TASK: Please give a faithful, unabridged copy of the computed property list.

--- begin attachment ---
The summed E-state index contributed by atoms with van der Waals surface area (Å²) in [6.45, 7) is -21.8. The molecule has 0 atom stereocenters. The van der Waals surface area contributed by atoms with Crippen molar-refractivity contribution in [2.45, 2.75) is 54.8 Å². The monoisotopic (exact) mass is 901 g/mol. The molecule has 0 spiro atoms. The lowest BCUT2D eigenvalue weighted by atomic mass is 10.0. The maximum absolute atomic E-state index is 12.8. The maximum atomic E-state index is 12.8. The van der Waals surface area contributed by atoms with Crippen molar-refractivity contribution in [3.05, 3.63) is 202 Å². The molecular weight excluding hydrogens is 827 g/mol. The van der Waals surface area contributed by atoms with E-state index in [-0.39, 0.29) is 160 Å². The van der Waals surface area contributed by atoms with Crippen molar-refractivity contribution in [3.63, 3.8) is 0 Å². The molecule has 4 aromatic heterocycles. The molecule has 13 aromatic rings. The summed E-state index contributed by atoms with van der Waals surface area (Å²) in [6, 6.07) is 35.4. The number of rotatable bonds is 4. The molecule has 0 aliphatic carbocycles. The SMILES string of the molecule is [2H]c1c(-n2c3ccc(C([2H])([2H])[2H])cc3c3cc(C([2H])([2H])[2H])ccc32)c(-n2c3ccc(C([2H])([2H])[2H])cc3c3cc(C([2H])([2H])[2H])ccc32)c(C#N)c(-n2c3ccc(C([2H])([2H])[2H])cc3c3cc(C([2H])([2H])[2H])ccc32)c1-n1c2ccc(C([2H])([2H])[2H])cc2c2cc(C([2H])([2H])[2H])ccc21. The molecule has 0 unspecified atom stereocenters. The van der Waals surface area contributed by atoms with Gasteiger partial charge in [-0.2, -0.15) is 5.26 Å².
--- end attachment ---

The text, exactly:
The summed E-state index contributed by atoms with van der Waals surface area (Å²) in [6.45, 7) is -21.8. The molecule has 0 atom stereocenters. The van der Waals surface area contributed by atoms with Crippen molar-refractivity contribution in [2.45, 2.75) is 54.8 Å². The monoisotopic (exact) mass is 901 g/mol. The molecule has 0 spiro atoms. The lowest BCUT2D eigenvalue weighted by atomic mass is 10.0. The maximum absolute atomic E-state index is 12.8. The maximum atomic E-state index is 12.8. The van der Waals surface area contributed by atoms with Crippen molar-refractivity contribution in [3.05, 3.63) is 202 Å². The molecular weight excluding hydrogens is 827 g/mol. The van der Waals surface area contributed by atoms with E-state index in [-0.39, 0.29) is 160 Å². The van der Waals surface area contributed by atoms with Crippen molar-refractivity contribution in [3.63, 3.8) is 0 Å². The molecule has 4 aromatic heterocycles. The molecule has 13 aromatic rings. The summed E-state index contributed by atoms with van der Waals surface area (Å²) in [6, 6.07) is 35.4. The number of rotatable bonds is 4. The molecule has 0 aliphatic carbocycles. The SMILES string of the molecule is [2H]c1c(-n2c3ccc(C([2H])([2H])[2H])cc3c3cc(C([2H])([2H])[2H])ccc32)c(-n2c3ccc(C([2H])([2H])[2H])cc3c3cc(C([2H])([2H])[2H])ccc32)c(C#N)c(-n2c3ccc(C([2H])([2H])[2H])cc3c3cc(C([2H])([2H])[2H])ccc32)c1-n1c2ccc(C([2H])([2H])[2H])cc2c2cc(C([2H])([2H])[2H])ccc21. The molecule has 0 unspecified atom stereocenters. The van der Waals surface area contributed by atoms with Gasteiger partial charge in [-0.2, -0.15) is 5.26 Å².